Erin and I attended a networking event tonight of a new organization forming in Denver, the Colorado Chapter of the National Association of Asian American Professionals, and had a great time with a spirited group of Asian Americans. We saw some familiar faces, but Erin and I were delighted to find that we didn’t know most of the attendees — it’s nice to see new (and young) Asians adding their voices to the APA community.
During the meeting, which was held in a hip and popular Cherry Creek sushi bar named Hapa, one of the women asked Erin if she was Chinese, and didn’t believe it when Erin replied she was Japanese American.
Then the woman looked at me and asked if I was mixed, or hapa (a Hawaiian word for half-white which started out as a derogatory, but is now widely used and accepted). I explained I’m full Japanese — my dad was born in Hawai’i but he was full Japanese, and my mom is from Japan. Continue reading →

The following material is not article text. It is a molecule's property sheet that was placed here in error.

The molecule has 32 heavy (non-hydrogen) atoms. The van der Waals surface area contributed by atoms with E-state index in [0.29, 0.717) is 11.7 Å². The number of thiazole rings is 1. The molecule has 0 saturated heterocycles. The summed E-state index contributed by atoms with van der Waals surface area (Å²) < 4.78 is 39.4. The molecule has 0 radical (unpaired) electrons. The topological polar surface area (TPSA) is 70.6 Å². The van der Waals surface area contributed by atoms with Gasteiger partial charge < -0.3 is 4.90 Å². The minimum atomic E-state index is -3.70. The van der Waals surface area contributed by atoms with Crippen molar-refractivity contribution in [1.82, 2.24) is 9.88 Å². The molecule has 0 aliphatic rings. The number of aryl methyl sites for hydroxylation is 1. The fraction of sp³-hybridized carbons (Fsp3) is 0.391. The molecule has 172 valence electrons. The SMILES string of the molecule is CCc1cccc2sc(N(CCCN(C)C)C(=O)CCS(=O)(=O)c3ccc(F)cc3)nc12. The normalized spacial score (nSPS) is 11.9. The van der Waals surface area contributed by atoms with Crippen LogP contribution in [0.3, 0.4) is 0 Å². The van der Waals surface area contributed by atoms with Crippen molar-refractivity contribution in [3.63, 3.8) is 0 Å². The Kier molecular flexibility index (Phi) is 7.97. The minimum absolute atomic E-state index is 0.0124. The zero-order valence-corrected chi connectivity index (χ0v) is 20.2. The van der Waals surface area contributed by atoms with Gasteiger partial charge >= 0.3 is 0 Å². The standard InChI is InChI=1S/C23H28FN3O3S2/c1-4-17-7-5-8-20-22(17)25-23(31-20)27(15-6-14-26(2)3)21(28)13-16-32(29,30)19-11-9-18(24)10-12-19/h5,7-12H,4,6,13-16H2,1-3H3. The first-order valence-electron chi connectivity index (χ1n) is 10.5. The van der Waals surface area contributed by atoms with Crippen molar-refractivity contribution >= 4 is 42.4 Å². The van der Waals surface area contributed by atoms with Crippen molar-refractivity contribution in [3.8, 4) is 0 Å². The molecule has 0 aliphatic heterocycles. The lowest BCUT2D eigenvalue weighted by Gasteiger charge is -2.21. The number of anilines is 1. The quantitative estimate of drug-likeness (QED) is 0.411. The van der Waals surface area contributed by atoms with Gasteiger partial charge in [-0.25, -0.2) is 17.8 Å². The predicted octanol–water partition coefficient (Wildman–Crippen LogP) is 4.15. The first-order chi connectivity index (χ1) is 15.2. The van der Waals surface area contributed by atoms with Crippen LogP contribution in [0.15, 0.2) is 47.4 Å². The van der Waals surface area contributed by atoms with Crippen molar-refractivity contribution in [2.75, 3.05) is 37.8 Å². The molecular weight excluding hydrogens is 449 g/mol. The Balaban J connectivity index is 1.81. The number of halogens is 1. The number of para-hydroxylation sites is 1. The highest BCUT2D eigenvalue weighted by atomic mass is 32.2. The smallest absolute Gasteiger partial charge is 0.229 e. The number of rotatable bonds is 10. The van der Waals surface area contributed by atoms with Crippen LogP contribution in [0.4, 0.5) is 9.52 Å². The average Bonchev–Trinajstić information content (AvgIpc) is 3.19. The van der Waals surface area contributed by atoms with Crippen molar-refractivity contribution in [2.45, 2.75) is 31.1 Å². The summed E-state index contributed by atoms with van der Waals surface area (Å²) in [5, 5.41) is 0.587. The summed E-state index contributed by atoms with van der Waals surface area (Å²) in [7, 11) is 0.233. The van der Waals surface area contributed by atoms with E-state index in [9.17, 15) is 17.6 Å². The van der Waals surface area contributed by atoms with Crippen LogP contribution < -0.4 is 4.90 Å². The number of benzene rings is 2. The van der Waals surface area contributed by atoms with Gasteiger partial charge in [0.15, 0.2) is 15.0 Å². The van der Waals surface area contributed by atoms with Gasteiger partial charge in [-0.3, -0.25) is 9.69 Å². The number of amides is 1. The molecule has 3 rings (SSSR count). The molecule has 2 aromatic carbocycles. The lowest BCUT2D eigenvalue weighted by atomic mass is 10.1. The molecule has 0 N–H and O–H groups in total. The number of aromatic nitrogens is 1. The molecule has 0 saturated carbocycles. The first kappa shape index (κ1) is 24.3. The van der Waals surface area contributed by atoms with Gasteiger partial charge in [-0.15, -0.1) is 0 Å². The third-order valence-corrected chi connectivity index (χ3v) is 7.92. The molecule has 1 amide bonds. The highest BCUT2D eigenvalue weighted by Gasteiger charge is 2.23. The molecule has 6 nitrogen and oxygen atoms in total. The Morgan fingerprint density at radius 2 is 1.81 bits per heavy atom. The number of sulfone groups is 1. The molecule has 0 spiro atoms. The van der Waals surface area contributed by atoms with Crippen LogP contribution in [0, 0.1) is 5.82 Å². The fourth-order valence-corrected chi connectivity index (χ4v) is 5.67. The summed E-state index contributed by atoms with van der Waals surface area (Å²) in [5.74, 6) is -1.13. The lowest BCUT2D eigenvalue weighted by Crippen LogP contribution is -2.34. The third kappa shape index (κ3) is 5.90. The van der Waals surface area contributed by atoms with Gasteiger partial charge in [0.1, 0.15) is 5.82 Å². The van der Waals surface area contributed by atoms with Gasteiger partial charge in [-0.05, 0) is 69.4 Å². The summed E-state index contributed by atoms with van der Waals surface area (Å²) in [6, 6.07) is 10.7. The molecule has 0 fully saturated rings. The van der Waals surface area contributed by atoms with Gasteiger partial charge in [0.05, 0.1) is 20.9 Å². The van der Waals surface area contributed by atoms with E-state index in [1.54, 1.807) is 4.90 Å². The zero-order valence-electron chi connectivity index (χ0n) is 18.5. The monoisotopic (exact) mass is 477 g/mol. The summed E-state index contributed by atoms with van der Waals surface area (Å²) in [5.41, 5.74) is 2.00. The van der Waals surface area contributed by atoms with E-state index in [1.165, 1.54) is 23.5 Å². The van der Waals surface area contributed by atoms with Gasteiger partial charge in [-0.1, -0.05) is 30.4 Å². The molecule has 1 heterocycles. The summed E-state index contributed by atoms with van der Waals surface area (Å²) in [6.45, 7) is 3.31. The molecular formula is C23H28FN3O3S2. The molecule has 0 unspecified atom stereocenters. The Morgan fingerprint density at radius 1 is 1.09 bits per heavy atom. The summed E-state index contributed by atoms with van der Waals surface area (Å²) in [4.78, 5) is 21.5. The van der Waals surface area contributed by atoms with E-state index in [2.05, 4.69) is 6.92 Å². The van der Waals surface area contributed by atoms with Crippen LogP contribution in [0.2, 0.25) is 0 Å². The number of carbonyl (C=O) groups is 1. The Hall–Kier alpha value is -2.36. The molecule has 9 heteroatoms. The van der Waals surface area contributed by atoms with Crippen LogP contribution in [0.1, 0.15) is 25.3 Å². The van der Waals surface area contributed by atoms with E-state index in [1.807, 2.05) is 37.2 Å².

Audrey Hepburn, one of the great, classic actresses of Hollywood of the ’50s and ’60s, may have died in 1993, but she’s alive and well in American pop culture. Her name, and the 1961 film with which her face is most associated, “Breakfast at Tiffany’s,” came up in conversation a couple of weeks ago, and coincidentally, a TV series’ plot later that week involved three women dressed as Hepburn’s character from “Tiffany’s,” Holly Golightly, robbing a bank with her trademark sunglasses hiding their identity.
This week, The Gap began airing a pretty cool TV commercial that takes a Hepburn dance sequence from her 1957 musical co-starring Fred Astaire, “Funny Face,” and sets her moves to AC-DC’s “Back in Black.” The commercial is pushing the retailer’s new line of skinny black pants. Hepburn’s character, a Greenwich Village beatnik who becomes a Paris model, is wearing hip skinny black pants in the dance scene. Continue reading →